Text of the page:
Frequent Asked Questions
For Manuscript Appraisals and Mentoring Packages
I am thinking about getting professional input, but is now the right time?
The main issue to bear in mind is that an appraisal will contextualize your work within a professional framework, (that is within current publishing standards). Ideally, you need to feel ready for this and prepared for the challenge. Perhaps the best time to seek an appraisal is when you feel you have outgrown all the other available options and you don’t quite know how to push through to the next stage. If you are still in the early stages of your development as a writer, you may simply need the support and encouragement that a good creative writing group or class can offer you.
We are always pleased to hear about the successes of former clients because it confirms our conviction that writers with talent and determination will break through.
Why should I come to you?
We have a well-deserved reputation for excellence and integrity. We treat every writer who comes to us as an individual. All our appraisals are supervised. We only use experienced, mid career writers. We value them and pay them a decent fee. We also offer you unprecedented value for money, with the bulk of your fee directly invested in your manuscript. (Other consultancies spend up to two-thirds of your fee on expensive overheads.)
What happens if I am not happy with my appraisal?
There may be a number of reasons for this. It is never easy receiving input for the first time. Allow a little time for the information to sink in. If you are still not happy, it is worth discussing your concerns with us. Contact us by phone or email so that we can directly address the problem. If you are still dissatisfied, we will refer you to a second writer-mentor for an independent response and a possible solution.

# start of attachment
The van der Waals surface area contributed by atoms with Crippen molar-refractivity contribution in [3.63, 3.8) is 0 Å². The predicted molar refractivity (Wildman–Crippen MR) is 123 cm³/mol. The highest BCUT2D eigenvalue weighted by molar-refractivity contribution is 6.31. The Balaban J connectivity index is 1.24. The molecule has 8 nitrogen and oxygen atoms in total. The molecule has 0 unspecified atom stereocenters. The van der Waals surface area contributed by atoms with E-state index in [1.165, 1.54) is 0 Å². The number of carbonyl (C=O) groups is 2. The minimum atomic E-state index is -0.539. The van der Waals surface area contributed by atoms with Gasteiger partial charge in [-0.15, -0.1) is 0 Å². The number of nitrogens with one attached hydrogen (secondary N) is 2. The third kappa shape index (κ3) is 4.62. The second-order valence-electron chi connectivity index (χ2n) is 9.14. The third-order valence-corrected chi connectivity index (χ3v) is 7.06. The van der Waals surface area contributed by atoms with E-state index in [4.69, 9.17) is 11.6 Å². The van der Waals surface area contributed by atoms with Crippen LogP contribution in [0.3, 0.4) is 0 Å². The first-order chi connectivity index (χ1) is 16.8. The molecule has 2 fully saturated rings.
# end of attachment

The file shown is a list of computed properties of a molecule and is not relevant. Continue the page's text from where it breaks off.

Can you recommend any books on writing that might be useful?
- How to Write A Damn Good Novel. James N Frey
This is a good book to read if you want to develop an overview on plot and character development.
- How to Write A Novel. John Braine
This is a very reassuring book for writers who feel unable to plan ahead, but nonetheless would like a little guidance.
- The Art of Writing Fiction. Andrew Cowan
A creative writing programme packaged within a book. Gives a flavour of the academic context as well as plenty of useful exercises.
How do I know that my copyright will be safe?
We respect your copyright and can confirm that the copyright remains with you the author. For your piece of mind we recommend that you add your copyright to the title page of your manuscript as follows: Your Name©2012
What is the difference between Apprenticeships in Fiction and other options?
Apprenticeships in Fiction is a professional development programme. We will treat you like a serious aspiring writer from the outset, with the high level of expectations this implies. Our primary focus is on a close reading of your manuscript and its component parts. We aim to set out guidelines, to lead by example, to inspire and to mentor you into developing your own inner resources.
Are the Apprenticeships open to non-UK residents?